The girl in the black shirt sighed softly, a wan smile on her lips. “I had no idea you thought of it like that. That you thought my trust in you was… was a burden, or misplaced, or that you were responsible for everything I went through. If I’d known you felt like that, well…” she trailed off again, before conceding, “well, there’s not much I could have done from inside prison.” Franziska flinched involuntarily.
“I came out here because… because I wanted to see you. Not because I thought you were responsible for me or that you owed me anything. I wanted… I wanted to see you, and talk to you, and make sure that you weren’t just a fantasy I’d dreamed up four months ago.” An extremely perceptive person might have noticed a slight reddish tint on her cheeks. “I’m sorry I gave you any impression that I considered any of what happened to me your fault, Franziska. It’s not.” She looked up, meeting the German girl’s gaze with her own. “I wanted to thank you.”
Franziska finally found her voice, though it wasn’t as strong as it normally was. “Thank me? How… for what? I would have thought that the past four months would have been proof enough that you shouldn’t need to thank me.”
The blonde woman frowned to herself, “For four months, I rehearsed in my head every day what I’d tell you when I saw you again… and now that I finally have the chance to tell you all of this, it just seems so… stupid and empty. I don’t know…”
“Franziska, I’m not a strong person. I’m not like you, or Mr. Edgeworth, or Mr. Wright… I’m not. I know that… I have to depend on someone, and I know that there is something wrong with me… something wrong with how my body and brain work.” Her face was red, as if admitting this was still hard for her to do, but kept on speaking. “That… that will always be my cross to bear. It’s not like I can wake up and change my outfit, or cut my hair, or decide that I suddenly want to have a career as a pop musician, right? I-I can’t just say, ‘Right, I’m not going to be dependant on other people anymore,’ because it doesn’t work like that.”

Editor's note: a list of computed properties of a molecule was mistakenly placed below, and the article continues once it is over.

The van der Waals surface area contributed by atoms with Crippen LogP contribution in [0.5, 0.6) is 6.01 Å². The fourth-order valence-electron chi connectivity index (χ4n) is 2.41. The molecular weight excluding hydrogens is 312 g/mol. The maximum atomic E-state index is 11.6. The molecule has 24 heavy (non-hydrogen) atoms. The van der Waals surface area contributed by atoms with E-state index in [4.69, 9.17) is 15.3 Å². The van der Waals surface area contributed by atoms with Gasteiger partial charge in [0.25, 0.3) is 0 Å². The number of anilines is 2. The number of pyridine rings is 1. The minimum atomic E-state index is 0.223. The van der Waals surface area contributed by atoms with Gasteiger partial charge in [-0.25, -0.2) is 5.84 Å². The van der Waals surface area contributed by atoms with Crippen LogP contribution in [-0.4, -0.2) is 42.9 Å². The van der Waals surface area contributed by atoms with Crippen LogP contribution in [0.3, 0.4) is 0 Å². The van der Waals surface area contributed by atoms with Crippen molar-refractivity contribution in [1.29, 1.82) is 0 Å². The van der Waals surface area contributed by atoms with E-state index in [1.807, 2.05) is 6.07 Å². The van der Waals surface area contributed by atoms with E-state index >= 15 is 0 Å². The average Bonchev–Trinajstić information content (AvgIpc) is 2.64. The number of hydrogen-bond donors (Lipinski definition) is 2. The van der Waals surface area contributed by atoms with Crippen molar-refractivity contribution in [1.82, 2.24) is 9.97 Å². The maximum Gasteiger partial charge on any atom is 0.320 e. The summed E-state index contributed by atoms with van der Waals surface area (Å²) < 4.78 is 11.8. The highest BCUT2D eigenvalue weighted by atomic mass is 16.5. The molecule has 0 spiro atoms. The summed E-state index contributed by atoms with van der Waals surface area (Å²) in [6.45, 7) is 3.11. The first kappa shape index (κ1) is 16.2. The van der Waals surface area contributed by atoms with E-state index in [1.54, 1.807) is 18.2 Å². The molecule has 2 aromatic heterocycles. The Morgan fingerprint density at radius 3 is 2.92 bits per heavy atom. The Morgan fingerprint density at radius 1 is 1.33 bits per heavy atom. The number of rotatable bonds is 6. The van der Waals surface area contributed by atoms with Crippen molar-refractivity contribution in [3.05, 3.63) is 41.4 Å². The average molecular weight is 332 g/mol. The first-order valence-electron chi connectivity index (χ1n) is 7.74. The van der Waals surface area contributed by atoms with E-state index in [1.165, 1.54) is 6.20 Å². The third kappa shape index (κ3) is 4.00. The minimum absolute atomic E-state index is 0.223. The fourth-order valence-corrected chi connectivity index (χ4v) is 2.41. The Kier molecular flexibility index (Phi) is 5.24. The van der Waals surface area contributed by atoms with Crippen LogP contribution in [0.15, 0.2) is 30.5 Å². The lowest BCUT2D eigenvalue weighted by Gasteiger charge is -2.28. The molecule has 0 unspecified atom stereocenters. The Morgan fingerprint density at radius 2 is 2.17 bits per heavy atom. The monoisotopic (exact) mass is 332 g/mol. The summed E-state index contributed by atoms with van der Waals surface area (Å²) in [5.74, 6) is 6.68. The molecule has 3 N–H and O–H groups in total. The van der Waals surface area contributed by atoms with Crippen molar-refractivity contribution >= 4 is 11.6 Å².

“When… when I have someone… when I had Celeste… I could keep going. I was almost… well, I’ll never be normal but I could act like it. I could function on my own just as long as I knew she was there and I had her to lean on. And then… and then she was gone, and there was this hole right here,”
She continued, “I… in a weird way I almost trusted in Juan and Matt. Not that I trusted them, but I trusted in them. I trusted that I would get my revenge… I knew I would, I would avenge what they’d done to Celeste, and I guess I thought that maybe that would fill this gaping, consuming hole that grew every day. That knowledge is what kept me going. And then… it happened. Juan was dead, and Matt was guilty of his murder—I knew Matt was guilty… but nothing changed.”
It was Franziska’s turn to look away, and she could feel her shame piercing her chest like a knife. “And… I was wrong,” said the prodigy softly. “You believed in me, and I was wrong. That was what I wanted to apologize for… because if you hadn’t listened to me and believed what I’d said, you would have never had to face Miles on the stand…”
“No! Th-that’s not it at all,” protested
“But… it’s silly, but I clung to what you’d told me so fiercely because it was all I had left. And just somehow knowing that because there was a woman I could trust and believe in, and who… who seemed to actually care about me—even though I know you… you probably didn’t and I was just imagining that—” she stammered out hastily. “That… kept me going. And honestly…? I spent so much time worrying about covering up what had happened that… when it was all out, I had nothing left to hide. And it felt… it felt nice.”
The two of them were silent for what felt like an eternity but was probably only 30 seconds, and then
Franziska said nothing, walking over to sit by
The prodigy glanced over at the other woman, raising a blue-gray eyebrow. “And I’m sorry. Also for everything.”
“That’s not… usually how it goes,” nodded
Although taken aback, the daughter of Manfred von Karma did not immediately push the blonde American off—as was her first inclination. Von Karmas do not hug. “…you’re welcome,” she said at last, so softly that she wasn’t sure that
And then, though her moves were choppy and awkward as if her muscles were simply unused to the motion, she returned the hug.